Experiences offered by Leporello
Bookshop owners must develop strategies to slip from their grip, offering that which cannot be bought online. Leporello hosts events, but the ongoing pandemic forced Chiara to change plans. «We had one book presentation a week but that changed. The store closed in March due to the lockdown and I had to generate a way to breathe life in the relationship between Leporello’s supporters and the authors. One of these is ‘Wednesday takeover’, where we entrust our Instagram page to an author for the day. With partial openings in regulations, our capacity is limited.
We decided to host authors and publishers at Leporello on Saturday afternoons, who would respond to doubts and queries. This creates a dialogue between the subjects involved, eliminating the verticality that looms on presentations to exhibit the speaker on a pedestal. We are bringing people into the streets and acknowledging spaces in public linking them to the store. With the lockdown in mind, we approach the internet taking into account it’s indispensability to practice the osmosis between outside and inside».
Online customer journey in collaboration with Jackrabbits
Where e-commerce mimics each other, reproposing the architecture aimed to create a semi-passive buyer experience, Leporello’s website encourages the user to stray from this path, «the site is a collaboration with two friends, born from a relationship of delegation in creativity, giving their view on Leporello. There are people that do not comprehend the site’s architecture and people who are passionate about it. In addition, the presence of jackrabbits that appear when the user is not in motion on the site, is an inside joke between me and the designers. They shaped this feature based on my habit of jolting someone that emotes passive behavior, to claim attention».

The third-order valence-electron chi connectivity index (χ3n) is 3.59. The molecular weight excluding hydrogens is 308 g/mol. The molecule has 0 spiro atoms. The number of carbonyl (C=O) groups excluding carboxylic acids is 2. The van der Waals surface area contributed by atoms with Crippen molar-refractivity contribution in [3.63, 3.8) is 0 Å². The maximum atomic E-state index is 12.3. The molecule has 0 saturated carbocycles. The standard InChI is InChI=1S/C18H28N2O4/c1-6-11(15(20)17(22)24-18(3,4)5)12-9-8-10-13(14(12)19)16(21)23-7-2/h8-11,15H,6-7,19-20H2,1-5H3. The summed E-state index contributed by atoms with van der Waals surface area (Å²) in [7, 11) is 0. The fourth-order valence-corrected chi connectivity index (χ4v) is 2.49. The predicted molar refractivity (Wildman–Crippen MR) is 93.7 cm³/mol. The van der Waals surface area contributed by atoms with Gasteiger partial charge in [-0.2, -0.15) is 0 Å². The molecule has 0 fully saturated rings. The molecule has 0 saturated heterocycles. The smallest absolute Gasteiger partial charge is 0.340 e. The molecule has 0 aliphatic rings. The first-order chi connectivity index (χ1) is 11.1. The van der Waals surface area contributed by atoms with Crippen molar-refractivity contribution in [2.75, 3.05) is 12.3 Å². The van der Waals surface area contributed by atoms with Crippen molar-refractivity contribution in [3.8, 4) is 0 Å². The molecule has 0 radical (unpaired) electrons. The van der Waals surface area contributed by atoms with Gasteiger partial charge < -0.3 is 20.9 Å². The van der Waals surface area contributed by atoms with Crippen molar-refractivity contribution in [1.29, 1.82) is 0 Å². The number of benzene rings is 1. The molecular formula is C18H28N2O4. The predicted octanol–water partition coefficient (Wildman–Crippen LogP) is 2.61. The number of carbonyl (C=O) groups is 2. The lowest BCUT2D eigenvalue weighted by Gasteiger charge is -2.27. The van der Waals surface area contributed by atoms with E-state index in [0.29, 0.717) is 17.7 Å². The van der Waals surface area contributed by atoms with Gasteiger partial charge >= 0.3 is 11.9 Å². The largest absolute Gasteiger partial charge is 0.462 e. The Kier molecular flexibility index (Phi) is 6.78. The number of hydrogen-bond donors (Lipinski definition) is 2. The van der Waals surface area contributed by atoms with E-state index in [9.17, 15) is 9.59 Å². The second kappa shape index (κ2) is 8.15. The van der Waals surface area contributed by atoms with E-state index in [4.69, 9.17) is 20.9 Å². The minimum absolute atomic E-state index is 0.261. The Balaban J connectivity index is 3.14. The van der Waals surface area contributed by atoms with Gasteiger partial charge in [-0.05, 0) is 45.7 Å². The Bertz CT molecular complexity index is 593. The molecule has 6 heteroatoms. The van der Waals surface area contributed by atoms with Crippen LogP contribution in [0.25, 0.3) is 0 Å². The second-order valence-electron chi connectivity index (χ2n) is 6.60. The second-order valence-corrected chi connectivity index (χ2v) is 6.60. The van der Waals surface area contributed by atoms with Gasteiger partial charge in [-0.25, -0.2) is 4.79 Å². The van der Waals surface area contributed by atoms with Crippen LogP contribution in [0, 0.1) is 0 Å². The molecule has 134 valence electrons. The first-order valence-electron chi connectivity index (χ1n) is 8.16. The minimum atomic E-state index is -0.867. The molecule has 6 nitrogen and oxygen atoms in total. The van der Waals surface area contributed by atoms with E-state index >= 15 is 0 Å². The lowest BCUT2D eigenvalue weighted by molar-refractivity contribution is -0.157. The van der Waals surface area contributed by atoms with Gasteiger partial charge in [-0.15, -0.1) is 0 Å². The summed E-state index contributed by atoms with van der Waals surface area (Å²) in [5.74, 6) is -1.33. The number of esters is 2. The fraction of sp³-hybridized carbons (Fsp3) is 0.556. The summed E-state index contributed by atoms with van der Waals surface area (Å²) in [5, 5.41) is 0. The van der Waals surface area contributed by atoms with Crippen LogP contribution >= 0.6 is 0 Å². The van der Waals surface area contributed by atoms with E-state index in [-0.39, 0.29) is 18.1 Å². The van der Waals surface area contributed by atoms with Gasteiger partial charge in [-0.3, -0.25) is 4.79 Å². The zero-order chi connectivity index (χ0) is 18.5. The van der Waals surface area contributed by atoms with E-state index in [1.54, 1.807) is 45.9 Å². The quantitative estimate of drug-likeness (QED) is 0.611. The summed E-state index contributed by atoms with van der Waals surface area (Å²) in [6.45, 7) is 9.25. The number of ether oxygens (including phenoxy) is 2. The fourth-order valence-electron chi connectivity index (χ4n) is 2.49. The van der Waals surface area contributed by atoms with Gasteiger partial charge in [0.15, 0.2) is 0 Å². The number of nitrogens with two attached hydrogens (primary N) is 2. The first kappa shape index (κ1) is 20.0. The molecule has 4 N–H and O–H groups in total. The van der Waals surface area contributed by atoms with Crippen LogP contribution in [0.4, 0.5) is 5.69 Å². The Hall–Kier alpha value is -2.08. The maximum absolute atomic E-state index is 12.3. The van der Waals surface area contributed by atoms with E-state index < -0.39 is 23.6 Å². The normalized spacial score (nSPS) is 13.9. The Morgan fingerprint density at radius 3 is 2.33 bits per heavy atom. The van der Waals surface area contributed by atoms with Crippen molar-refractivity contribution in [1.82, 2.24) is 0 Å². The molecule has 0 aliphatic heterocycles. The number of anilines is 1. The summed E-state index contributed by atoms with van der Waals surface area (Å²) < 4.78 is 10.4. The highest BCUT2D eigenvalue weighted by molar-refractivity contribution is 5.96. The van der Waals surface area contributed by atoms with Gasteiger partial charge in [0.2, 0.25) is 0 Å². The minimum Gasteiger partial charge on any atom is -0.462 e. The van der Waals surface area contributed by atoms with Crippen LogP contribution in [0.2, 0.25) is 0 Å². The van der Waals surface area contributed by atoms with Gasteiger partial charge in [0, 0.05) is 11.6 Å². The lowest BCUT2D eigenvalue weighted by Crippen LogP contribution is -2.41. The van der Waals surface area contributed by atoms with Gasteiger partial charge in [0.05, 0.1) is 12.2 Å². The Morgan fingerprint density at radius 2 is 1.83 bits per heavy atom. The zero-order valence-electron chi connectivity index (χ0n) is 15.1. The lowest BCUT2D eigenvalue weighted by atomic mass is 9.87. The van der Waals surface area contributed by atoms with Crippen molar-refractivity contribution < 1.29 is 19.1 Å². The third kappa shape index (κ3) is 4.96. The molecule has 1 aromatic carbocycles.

Chiara points out the contribution of life’s choices. «I minimize the use of plastic and utilize bubble wrap on a cyclical basis. This problem escalates if we consider distribution on a scale: since we cannot change it, we take advantage of it by minimizing its damage. Parcellating the movement of goods encouraged by storage centers. We serve wine in paper glasses and fixed the shop’s floor with a water-based glue, reducing the impact that can come from a substitution».
Online strategy for creatives target market
In the fight for survival against online distribution the state is no ally, turning its gaze. «I would like to have recognition from the state. Seeing what countries do and imitating it. The obstacle we have to fight is bureaucracy, filling out modules that consume an amount of time for results that do not suffice. Compared to France and Germany, there is no consideration of culture that seeks economic autonomy.
We lack legal definitions that states use: in Italy the definition for an activity are commercial enterprise or cultural association, which is a cover for a series of subterfuges». The environment is hostile, but resignation is not the answer «working in this sector dictates facing obstacles with determination. I tell myself, had I been born a hundred years ago in Japan I would have ended up a kamikaze».
Via del Pigneto, 162 / e